As the San Francisco 49ers and Green Bay Packers took the field Sunday with a trip to the Super Bowl on the line, it was a chance for some of the players to put their faith on display.
The mainstream media doesn’t usually report on the faith of various players, but thankfully, we do! Just like the faith-filled Eagles talked openly about Jesus during their remarkable trip to the Super Bowl, we’re praying many of these players get the chance to do the same.
On the 49ers, backup QB CJ Beathard has perhaps the most gut-wrenching story. His 22-year-old brother Clayton was stabbed to death this past December the same day San Francisco was set to play the L.A. Rams.
Coach Kyle Shanahan addressed the team after they ended up winning the game, revealing for the first time that the last thing CJ said to him before the game was “go win that game” and sure enough, they did.
For the Beathard family pic.twitter.com/Td26FyOEND
— San Francisco 49ers (@49ers) December 22, 2019
According to Sports Spectrum, Beathard’s faith routine is consistent:
Back when Beathard was quarterbacking Iowa to a 12-2 record in 2015, he struck up a friendship with a 14-year-old Hawkeye fan named Jay Knabe who traveled with his parents and lived in an RV. After meeting at Iowa’s spring game, the two reconnected and Beathard asked Knabe to send him a verse of the Bible before every game that season.
The texts became incorporated into Beathard’s weekly routine.
“I read Bible scriptures in the hotel before we get on the bus,” Beathard told hawkcentral.com in 2015. “And there’s a book called ‘Jesus Daily’ that I read a page from before each game.”
Beathard reached the NFL as a third-round pick of the 49ers in 2017, where his faith was again on display. When the quarterback ahead of him on the depth chart, Jimmy Garoppolo, tore his ACL in 2018, Beathard was nothing but supportive.
“I told him I would be praying for him and that I love him,” he said.
Marquise Goodwin made headlines when he suffered the tragic loss of their premature son just hours before a game, but he and his wife remained strong in their faith, leaning on God in the difficult trial.
This whole week has taken an emotional toll on my husband and I, Struggling to keep our healthy baby safe in my womb. However, God had other plans for us. Today, I had to deliver my precious baby boy early this morning due to preterm labor. Despite our loss, my hubby kept grinding, scored his son a touchdown & got our first “W” of the season. He had a wonderful game today. I️ appreciate everyone who kept us in their prayers and constantly checked in on us. This was truly and an amazing experience and it was also a tragic experience. But that’s okay because we won’t stop fighting and we won’t give up on what God has in store for us. It’s just important for us to remember that things happen for a reason, even though we may question ourselves “why us.” Our faith is strong. I just ask that you let us mourn in peace and ask that you not try and call/blow our phone up. #RIPBabyGoodwin #PretermLabor #PregnancyLoss #StayingStrong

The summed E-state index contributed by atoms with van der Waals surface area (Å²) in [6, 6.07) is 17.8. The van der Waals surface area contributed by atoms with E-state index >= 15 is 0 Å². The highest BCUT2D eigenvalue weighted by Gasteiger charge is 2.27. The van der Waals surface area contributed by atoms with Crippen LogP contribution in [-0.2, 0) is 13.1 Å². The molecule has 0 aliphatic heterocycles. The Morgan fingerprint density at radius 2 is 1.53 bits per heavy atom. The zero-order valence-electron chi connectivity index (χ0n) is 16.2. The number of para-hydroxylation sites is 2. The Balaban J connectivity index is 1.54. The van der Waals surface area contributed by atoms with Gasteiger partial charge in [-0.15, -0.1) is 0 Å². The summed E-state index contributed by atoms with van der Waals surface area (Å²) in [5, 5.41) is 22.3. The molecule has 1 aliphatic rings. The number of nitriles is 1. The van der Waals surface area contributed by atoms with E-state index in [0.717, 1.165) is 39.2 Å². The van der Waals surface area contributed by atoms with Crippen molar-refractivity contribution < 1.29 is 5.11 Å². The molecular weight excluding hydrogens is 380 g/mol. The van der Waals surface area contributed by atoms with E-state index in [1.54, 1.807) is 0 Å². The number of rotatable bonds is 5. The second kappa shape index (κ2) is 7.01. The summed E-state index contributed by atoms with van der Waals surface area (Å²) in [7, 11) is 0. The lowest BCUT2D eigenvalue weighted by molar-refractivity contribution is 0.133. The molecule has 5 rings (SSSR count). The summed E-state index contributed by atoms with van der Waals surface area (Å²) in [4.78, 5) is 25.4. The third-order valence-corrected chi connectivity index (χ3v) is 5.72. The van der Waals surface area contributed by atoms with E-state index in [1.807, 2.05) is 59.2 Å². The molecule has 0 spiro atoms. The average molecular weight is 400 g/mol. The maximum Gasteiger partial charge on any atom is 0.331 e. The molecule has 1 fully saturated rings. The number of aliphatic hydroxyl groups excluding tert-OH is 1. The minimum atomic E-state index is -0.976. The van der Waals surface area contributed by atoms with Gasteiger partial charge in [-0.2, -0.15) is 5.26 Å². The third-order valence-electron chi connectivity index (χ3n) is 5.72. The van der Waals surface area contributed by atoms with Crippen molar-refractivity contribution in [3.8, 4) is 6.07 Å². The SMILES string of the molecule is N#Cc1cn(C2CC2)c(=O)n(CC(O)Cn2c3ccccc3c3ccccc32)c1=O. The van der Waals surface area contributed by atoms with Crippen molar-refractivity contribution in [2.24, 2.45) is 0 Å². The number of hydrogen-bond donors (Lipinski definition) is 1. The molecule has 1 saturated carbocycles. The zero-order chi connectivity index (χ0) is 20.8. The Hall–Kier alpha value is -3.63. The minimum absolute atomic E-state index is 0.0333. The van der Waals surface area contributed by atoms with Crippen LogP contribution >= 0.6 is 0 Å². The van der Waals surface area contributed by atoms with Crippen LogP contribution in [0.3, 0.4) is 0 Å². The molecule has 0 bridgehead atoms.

The couple also lost unborn twins the following year. A difficult time for anyone, and it’s certainly incredible to see someone’s faith tested and remain strong through it all.
Former Eagles WR Jordan Matthews hasn’t seen a ton of field time this year, but he’s also built his foundation on Christ and isn’t phased by living life on the roster bubble. The SF Chronicle has the answer:
During a recent 40-minute interview, Matthews, 27, discussed his faith and how it has helped him navigate his humbling career nosedive. He became a Christian in 2015, his second season with the Eagles, largely because he was inspired by the example of two teammates, tight end Trey Burton and safety Chris Maragos.
Matthews observed how each player, both fierce competitors, maintained joy during a turbulent 7-9 season in which head coach Chip Kelly was fired. Matthews, whose happiness and self-worth were determined by his on-field performance, wanted what they possessed.
“The common denominator is both of them were Christians and had a hope that transcended this lifetime,” Matthews said. “And it was real. I could feel it every time I was around them.”
Matthews says his faith explains how a bad practice doesn’t devastate him, even while he’s on the 49ers’ roster bubble.
On the other side of the field, star QB Aaron Rodgers grew up in a Christian family, although he recently raised some eyebrows when speaking about his close relationship with Rob Bell.
Rodgers, while saying he’s abandoned what he was taught growing up and has famously had a falling out with his family, hasn’t specified his beliefs but says he no longer identifies with any particular “organization.”
Star running back Aaron Jones is the model teammate and while he hasn’t spoken at length about his faith, one profile on his family indicates his parents taught him faith growing up. “His parents told him he had everything he needed – talent in his body, air in his lungs and God in his heart. Those ideals stay with him in both victory and defeat,” according to Packers.com.
He’s praised God for allowing his parents to make it to the games. “Honestly, I just thank God to allow my parents to be in a position to make it to all the games. Everywhere I go feels like home because I have them there,” he told Packers.com recently.
Punter JK Scott has been pretty open about his testimony and faith in the Lord. He expanded on his background and personal story in this wide-ranging interview:
“We should be overflowing with thankfulness with what Jesus has done for us,” Scott said during the interview, which showed quite a depth of knowledge about the faith and a clear desire on Scott’s part to seek and follow the Lord.
We’ll be on the lookout for any other players on either team making bold faith statements with the platform they’ve been given.